The World Health Organization (WHO) has announced that it will be reviewing the effects of Kratom. Experts believe the findings could set the stage for the plant to undergo further scrutiny by global health regulators, potentially putting it on the path towards being scheduled as a controlled substance.

Many think the reason behind the swift political push to make it illegal, despite the lack of evidence (which stands in direct opposition to the mountains of evidence around opioids like Oxycodone), is because there has been no major money to be made off of the natural plant from southeast Asia, unlike the billions generated from drugs such as OxyContin.

Will this Effectively Block Unbiased Research?

Researchers in the United States have been facing mounting challenges as they try to study Kratom and its effects, similar to marijuana researchers of the past, prior to its legalization.

The U.S or WHO scheduling of a drug, such as Kratom, would create even more obstacles for those who want enough access to conduct research on it without running into objections from their country’s government; like how we see complaints about domestic cannabis scientists being unable-or less likely than others -to get approval by using only “research-grade” weed-grown exclusively at one federally approved facility which limits our understanding about potential therapeutic uses.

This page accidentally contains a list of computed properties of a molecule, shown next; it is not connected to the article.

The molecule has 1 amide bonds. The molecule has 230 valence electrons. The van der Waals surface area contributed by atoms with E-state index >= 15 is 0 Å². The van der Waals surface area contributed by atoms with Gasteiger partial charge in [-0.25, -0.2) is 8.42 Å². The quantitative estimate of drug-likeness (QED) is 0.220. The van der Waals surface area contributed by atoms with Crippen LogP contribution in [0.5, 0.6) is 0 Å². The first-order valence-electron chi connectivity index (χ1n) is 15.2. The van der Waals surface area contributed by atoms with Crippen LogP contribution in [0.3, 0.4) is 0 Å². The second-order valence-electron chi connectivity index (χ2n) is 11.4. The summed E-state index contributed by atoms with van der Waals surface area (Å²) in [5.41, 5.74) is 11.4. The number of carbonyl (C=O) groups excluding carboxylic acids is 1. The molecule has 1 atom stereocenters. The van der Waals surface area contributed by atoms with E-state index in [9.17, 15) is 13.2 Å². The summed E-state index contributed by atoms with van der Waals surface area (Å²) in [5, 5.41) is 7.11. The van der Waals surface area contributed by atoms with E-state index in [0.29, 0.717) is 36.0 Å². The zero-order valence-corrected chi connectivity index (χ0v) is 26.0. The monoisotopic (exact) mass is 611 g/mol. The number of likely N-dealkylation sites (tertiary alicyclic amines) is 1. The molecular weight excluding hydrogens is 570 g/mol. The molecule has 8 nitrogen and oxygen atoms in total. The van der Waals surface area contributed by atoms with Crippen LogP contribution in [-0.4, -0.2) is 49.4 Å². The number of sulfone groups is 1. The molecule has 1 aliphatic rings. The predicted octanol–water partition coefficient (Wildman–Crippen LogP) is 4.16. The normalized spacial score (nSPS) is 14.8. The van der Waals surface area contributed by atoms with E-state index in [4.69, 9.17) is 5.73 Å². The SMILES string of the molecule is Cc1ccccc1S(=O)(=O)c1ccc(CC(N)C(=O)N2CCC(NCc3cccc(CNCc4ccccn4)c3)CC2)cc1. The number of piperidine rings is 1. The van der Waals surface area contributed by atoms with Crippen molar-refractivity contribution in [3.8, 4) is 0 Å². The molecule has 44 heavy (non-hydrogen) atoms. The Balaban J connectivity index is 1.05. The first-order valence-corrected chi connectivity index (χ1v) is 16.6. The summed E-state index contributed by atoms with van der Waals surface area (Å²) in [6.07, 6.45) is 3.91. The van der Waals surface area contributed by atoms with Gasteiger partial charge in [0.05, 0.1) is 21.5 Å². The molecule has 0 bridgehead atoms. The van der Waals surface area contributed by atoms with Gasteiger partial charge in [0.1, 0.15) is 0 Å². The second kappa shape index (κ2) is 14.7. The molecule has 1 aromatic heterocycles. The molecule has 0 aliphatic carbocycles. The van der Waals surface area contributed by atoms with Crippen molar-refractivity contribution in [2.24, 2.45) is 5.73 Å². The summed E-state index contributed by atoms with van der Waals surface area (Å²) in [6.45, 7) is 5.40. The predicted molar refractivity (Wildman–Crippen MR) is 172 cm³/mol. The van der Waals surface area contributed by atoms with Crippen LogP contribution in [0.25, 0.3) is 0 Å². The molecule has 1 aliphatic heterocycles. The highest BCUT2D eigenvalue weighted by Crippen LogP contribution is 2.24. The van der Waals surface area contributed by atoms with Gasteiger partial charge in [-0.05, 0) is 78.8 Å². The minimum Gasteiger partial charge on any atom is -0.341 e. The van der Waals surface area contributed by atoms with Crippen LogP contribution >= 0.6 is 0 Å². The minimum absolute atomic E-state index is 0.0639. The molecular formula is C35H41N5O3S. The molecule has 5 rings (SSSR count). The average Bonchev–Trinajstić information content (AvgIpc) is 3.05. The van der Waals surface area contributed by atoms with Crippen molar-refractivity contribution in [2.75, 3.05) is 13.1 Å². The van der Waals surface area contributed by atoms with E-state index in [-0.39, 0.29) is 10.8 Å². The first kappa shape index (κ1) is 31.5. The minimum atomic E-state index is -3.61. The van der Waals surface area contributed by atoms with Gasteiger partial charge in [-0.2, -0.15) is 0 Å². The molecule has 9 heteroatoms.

The FDA has long been critical of Kratom, although not possessing any scientific information to back its claims, warning consumers to avoid it including seizing imported supplements containing the substance, only to be met by a constant public outcry from organizations that use Kratom to fight opioid addictions but also veteran organizations that have found the positive effects of Kratom to combat Post Traumatic Stress Disorder (PTSD) which is killing 22 of our nation’s veterans every day.

Both the Obama and Trump administrations tried to ban Kratom only to pull back because of widespread support for the drug from its adherents in the public and members of Congress, including Sen. Cory Booker (D-N.J.) and former GOP Sen. Orrin Hatch of Utah.

Scott Gottlieb, who served as FDA commissioner during the Trump administration, has asserted that kratom is just as dangerous as opioids, tweeting in May that he’s “convinced it’s fueling the opioid addiction crisis.”